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Virginia Woolf: Experiments in Character (Hardcover)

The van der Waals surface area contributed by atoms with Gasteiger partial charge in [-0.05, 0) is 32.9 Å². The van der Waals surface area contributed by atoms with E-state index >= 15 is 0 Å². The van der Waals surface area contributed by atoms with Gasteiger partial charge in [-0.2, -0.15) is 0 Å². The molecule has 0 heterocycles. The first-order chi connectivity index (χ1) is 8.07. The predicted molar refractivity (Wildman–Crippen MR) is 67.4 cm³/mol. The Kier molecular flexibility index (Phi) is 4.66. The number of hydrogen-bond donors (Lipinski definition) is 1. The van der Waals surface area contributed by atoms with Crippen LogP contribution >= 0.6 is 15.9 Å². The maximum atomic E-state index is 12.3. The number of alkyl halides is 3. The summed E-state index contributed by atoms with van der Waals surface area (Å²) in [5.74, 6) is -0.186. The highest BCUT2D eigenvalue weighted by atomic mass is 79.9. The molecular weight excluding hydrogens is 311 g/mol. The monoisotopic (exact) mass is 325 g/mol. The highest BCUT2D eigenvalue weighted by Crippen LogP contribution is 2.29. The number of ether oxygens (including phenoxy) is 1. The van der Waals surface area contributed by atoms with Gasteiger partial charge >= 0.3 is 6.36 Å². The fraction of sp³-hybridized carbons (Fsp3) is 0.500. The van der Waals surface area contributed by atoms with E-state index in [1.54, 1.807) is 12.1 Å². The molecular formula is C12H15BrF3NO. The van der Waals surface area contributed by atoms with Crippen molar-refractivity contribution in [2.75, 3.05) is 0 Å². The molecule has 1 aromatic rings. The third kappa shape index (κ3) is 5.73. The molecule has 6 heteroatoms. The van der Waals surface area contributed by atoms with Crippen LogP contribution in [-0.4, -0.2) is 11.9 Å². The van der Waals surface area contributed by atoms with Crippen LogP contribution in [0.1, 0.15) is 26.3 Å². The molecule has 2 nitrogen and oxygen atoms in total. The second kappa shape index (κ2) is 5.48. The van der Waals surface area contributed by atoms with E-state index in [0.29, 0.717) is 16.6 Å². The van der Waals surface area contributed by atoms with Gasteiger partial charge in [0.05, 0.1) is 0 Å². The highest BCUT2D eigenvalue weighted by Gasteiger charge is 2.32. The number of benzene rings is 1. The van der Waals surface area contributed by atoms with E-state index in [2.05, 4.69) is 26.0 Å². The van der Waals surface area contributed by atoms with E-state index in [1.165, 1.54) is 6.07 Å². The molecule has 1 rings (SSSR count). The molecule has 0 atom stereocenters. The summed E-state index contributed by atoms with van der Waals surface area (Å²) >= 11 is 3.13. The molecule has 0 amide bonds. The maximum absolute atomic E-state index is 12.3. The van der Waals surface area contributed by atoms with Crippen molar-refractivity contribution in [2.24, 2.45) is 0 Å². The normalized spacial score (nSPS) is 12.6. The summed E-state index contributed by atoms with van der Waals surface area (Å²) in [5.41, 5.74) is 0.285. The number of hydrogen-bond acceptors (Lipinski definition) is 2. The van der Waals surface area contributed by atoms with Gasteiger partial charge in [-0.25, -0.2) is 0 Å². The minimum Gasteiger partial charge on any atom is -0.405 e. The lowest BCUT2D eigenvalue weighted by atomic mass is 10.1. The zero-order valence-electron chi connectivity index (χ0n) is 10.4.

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Virginia Woolf has for many years been seen as a key participant in British literary modernism. Following a period of relative critical neglect following her tragic death in 1941, her body of work has earned her recognition as a groundbreaking feminist thinker, a perceptive literary critic, a formidably creative diarist and correspondent, and as one of the twentieth century's leading essayists. Most notably, her experimental fiction, from her first novel The Voyage Out to the posthumously published Between the Acts, has grown in both popularity and critical renown. All of her work remains in print, and novels such as Mrs Dalloway, To the Lighthouse, and Jacob's Room are regularly read and discussed both inside and outside the academy. Few modernist writers--indeed, few writers of any period-have had such a pronounced and lasting impact on literary culture. There has been, and continues to be, an enormous amount of critical and scholarly work done on almost all aspects of Woolf's writing and life. Monographs, journal articles, and collections of essays dedicated to Woolf's writing appear every year alongside scholarly and popular biographies, and there is an annual international conference dedicated solely to her work. Yet amidst this veritable inundation of exegetical energy, this tremendous and ever-growing body of scholarly work on Woolf, there is one curious omission. While Woolf was both in theory and practice fascinated by questions of character and characterization, scholarship has not generally been directed towards this field. This may be due to both general theoretical discomfort with the critical category of character, and to a sense that Woolf's work in particular may not respond well to such interpretations. However, Woolf was very much an experimenter in character, and readings that minimize or ignore this interest miss an important facet of her work. This book offers the first full-length reading of Virginia Woolf's career-long experimentation in character. It examines her early journalism, from her short reviews of contemporary literature to more substantial essays on Gissing and Dostoyevsky, for indications of her engagement with questions of characterization, and links this interest to her later fictional writings. In The Voyage Out she establishes a continuum of levels of characterization, a key element of which is the Theophrastan type, an alternative form of characterization that corresponds to a way of knowing real people, while in Jacob's Room she seeks to represent an elusive 'essence' that may exist outside of the structuring forms of social life, and which is accessible through speculative identification. Mrs Dalloway explores the shaping of character through social pressure, and To the Lighthouse proposes a simplified version of character as an ethically acceptable way of relating to other people. A similar notion is picked up in The Waves, in which a limited character, or form of caricature, is proposed as a possible solution to the problems of characterization. In Between the Acts, many of these themes reappear as Woolf simultaneously situates her characters more firmly than ever in a comprehensible physical and social context, and explores areas where language and rationality fail. Virginia Woolf: Experiments in Character is an important book for Woolf studies in particular, modernism studies more generally, and literature collections.